It's Windows 7 RTM time; and that means Windows Server 2008 R2, too. In IT Blogwatch, bloggers debate build number 7600.16385, Russian/Chinese leaks, naughty torrents, and what comes next. By Richi Jennings:
your humble blogwatcher, who selected these bloggy morsels for your enjoyment. Not to mention too fat for Photoshop... Gavin Clarke releases the news:
Microsoft has signed off on Windows 7, closing a tightly controlled chapter in Microsoft product development. On Wednesday, the company released the Windows 7 bits to manufacturing (RTM) at the same as code for the next update to its Windows Server 2008: Windows Server 2008 R2. Leena Rao knows when:
RTM means the code is considered finished from an engineering perspective and is ready to be pressed on CDs, installed on manufacturers' PCs, and put on Microsoft's servers for download. Windows 7 is set for a consumer launch on October 22. Developers, partners, and Microsoft's volume customers ... will get Windows 7 ahead of that.
Independent software and hardware vendors will be able to download Windows 7 RTM as early as August 6th. Microsoft will be rolling out Windows 7 to other partners in mid to late August. Enterprise customers and developers will be able to download Windows 7 RTM in English starting on August 7, with additional language functionality for Windows 7 released shortly after. Microsoft's Brandon LeBlanc is a bit giddy:
For the plebes/consumers, Windows 7 will be in retail stores and shipping on new PCs starting October 22nd, which we already knew. After receiving an overwhelming response from beta testers, Microsoft is also offering a family pack for Windows 7 that will allow installation on up to 3 PCs.
RTM officially happens only after sign-off occurs. What happens is a build gets designated as a RTM contender after going through significant testing and meeting our quality bar for RTM. Then, it goes though all the validation checks required for RTM including having all languages of that build completed. If all the validation checks have passed sign-off for RTM can occur. Today after all the validation checks were met, we signed off and declared build 7600 as RTM. And Microsoft's Oliver Rist doesn't want you to forget about him:
We continue to be overwhelmed at the communitys response to Windows 7 and it has been an extremely rewarding experience to witness. We hope the enthusiasm will continue to grow even more as our partners build amazing experiences with their products and Windows 7.
This latest release of Windows Server 2008 R2 is now blessed by engineering as ready for the manufacturing process. We're talking final code. Sun shining, birds singing, children dancing in the streets. Steven J. Vaughan-Nichols "shocks the morons":
Occurring in lock-step with the release of the Windows 7 RTM, these two platforms are now ready for our partners to start testing and installing on their hardware. And that lock-step isn't a coincidence, it's a design goal. Customers using Windows Server 2008 R2 and Windows 7 in their enterprises has been Microsoft's intent from the first day programmers touched fingers to keyboards.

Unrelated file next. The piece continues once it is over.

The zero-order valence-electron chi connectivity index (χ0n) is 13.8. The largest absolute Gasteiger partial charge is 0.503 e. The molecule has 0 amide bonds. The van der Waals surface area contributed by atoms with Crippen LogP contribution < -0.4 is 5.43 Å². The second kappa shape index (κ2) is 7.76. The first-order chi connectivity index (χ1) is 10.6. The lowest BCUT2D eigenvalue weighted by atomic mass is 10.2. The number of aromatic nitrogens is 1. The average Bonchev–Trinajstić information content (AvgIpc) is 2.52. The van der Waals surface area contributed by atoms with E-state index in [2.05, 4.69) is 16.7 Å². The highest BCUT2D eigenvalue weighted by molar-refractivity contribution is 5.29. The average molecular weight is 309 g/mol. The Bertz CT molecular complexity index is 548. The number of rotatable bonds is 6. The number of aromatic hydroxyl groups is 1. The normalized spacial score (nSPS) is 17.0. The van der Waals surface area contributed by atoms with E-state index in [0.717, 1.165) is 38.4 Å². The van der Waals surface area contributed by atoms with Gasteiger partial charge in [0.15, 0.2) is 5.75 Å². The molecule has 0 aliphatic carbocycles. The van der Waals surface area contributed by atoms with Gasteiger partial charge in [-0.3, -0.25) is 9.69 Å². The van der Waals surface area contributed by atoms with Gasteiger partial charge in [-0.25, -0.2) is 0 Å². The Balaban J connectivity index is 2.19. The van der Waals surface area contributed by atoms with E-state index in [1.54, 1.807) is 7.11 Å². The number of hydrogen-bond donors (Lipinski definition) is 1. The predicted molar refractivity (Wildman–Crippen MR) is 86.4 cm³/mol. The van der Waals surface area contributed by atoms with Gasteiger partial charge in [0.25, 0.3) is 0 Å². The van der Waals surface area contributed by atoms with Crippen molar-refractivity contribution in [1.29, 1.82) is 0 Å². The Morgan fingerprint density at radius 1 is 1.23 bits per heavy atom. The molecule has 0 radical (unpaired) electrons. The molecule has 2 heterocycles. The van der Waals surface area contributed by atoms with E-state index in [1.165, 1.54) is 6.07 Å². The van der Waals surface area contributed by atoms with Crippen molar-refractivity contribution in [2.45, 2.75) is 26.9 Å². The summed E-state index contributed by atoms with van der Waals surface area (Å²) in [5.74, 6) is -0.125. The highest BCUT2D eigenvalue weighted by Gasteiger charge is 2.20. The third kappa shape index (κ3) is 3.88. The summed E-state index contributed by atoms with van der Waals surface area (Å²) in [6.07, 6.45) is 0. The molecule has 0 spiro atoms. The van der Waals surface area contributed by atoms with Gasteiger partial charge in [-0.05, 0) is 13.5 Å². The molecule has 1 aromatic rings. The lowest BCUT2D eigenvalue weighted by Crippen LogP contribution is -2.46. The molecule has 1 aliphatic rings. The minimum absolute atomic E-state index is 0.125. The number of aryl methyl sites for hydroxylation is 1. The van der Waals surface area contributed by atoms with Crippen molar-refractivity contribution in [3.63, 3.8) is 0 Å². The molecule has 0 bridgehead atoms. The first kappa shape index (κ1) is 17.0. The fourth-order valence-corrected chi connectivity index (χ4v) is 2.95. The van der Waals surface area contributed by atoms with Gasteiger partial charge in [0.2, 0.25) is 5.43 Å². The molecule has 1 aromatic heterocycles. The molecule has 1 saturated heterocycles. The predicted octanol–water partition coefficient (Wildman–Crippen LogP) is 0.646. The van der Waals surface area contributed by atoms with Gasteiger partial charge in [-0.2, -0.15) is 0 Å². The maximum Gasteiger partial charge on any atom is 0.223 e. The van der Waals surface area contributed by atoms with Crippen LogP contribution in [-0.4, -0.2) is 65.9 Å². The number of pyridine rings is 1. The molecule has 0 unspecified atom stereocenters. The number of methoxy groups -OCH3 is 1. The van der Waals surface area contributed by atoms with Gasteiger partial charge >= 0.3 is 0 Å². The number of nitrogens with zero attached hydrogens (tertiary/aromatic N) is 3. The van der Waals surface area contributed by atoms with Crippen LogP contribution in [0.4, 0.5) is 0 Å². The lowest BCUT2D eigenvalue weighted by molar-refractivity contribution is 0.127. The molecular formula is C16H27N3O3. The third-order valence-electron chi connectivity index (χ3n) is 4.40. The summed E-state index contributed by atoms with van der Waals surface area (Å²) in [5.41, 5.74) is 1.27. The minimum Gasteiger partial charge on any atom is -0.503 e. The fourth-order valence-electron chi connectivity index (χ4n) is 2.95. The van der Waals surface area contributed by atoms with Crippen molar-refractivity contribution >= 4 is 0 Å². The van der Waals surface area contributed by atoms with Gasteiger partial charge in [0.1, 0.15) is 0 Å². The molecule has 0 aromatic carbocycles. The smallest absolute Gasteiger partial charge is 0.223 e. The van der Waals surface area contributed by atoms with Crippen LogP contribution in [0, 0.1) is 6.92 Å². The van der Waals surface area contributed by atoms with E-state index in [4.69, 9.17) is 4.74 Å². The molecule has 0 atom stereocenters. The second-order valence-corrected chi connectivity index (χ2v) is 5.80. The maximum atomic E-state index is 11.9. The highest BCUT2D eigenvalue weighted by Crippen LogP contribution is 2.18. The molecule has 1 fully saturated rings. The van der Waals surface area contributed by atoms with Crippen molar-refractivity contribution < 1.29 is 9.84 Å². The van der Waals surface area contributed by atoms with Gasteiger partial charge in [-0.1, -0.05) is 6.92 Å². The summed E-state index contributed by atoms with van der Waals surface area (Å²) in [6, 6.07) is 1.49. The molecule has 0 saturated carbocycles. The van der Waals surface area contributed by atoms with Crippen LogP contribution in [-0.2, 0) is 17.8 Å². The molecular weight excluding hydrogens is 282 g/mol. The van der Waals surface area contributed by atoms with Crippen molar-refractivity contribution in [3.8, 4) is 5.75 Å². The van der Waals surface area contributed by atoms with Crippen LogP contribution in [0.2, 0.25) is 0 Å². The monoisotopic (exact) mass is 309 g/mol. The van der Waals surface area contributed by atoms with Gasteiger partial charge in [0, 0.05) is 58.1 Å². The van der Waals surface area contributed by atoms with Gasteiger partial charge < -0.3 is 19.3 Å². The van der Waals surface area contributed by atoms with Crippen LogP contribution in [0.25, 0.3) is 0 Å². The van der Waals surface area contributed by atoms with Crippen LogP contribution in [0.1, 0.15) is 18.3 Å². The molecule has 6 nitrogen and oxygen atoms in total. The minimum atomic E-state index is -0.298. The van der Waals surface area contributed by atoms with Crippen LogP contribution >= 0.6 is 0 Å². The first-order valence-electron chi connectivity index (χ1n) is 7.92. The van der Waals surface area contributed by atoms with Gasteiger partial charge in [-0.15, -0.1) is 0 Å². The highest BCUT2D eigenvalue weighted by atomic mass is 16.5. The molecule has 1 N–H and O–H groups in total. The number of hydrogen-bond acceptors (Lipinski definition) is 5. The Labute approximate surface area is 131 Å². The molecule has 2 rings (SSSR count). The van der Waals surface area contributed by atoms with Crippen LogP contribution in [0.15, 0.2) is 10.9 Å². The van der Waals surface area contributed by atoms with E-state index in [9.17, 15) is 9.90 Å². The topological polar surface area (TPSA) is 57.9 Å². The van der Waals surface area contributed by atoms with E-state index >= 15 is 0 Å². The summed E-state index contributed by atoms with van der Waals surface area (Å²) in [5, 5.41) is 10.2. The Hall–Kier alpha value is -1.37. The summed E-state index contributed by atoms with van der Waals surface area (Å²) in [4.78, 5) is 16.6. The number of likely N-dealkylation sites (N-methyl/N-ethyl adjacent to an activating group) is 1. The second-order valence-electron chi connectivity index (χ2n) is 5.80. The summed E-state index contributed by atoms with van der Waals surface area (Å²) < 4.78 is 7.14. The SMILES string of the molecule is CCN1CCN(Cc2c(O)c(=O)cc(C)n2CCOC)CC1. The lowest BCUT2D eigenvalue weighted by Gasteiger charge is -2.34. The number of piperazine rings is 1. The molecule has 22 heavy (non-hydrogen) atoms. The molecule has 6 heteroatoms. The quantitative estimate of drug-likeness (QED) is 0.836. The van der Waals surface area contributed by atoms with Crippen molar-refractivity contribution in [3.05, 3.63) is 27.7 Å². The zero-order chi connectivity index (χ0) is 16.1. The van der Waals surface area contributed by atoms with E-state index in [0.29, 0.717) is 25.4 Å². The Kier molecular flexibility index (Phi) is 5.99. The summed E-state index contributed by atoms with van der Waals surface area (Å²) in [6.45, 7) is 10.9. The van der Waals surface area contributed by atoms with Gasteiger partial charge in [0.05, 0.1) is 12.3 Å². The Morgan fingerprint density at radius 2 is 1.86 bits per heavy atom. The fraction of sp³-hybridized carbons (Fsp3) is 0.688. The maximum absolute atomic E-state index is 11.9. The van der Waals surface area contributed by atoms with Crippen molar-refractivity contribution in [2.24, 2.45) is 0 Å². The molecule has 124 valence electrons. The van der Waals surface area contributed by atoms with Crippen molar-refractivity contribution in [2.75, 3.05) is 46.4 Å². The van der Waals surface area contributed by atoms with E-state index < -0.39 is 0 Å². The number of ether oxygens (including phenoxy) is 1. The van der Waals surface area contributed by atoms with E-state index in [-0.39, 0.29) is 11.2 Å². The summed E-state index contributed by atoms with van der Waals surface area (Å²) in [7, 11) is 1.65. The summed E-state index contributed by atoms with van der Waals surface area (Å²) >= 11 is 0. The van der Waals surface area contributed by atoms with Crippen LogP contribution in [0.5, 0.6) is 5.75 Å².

With Windows 7, which I first thought would be little more than the Vista pig with lipstick, I was wrong. With Windows 7, Microsoft finally has a new, decent client operating system again. But David Worthington's not that bothered:
Even back in January, the Windows 7 beta was already better than Vista. Vista has been 'upgraded' with SP2 since then, and you know what? Windows 7 in beta is still better than Vista.
It will be interesting to see whether Windows 7 provides a stimulus to global PC sales, which have been slumping in the midst of the worldwide economic downturn. My prediction is that there will be a modest bump in sales these things happen in cycles. And Marius Oiaga says it's old news:
My trusty old Windows XP computer accesses the same Web services that someone on a Windows 7 PC uses, and my iPhone keeps me connected when Im away from my desktop machines. If I buy a new PC Ill opt for Windows 7, but the functionality that it delivers will not dramatically alter my daily experience with personal technology.
Although Microsoft revealed that Build 7600.16385 RTM'd on July 22nd, the fact of the matter is that reports in the wild already pointed out that the development milestone was the gold release of Windows 7. Lee Mathews, too:
Furthermore, both the 32-bit and the 64-bit flavors of Windows 7 Build 7600.16385 have already been leaked and made available for download from various third-party sources, all of them illegal, including torrent trackers and warez websites.
Strike up the marching bands! Bring in the dancing girls! But hang on just a tick. Isn't build 7600.16385 already floating around all over the P2P filesharing ether? The previous incremental build 7600.16384 looked pretty real [too]. So what's your take? Get involved: leave a comment.
It sure looks like the new leak is the real deal. IsoHunt has several results for 7600.16385 and they've been happily active for several days. I've even seen it installed firsthand - on someone's Toshiba laptop, though I can't recall where cough.
Previously in IT Blogwatch: Don't miss out on IT Blogwatch: And finally... Richi Jennings is an independent analyst/consultant, specializing in blogging, email, and spam. A 24 year, cross-functional IT veteran, he is also an analyst at Ferris Research. You can follow him as @richi on Twitter or richij on FriendFeed, pretend to be Richi's friend on Facebook, or just use good old email: firstname.lastname@example.org.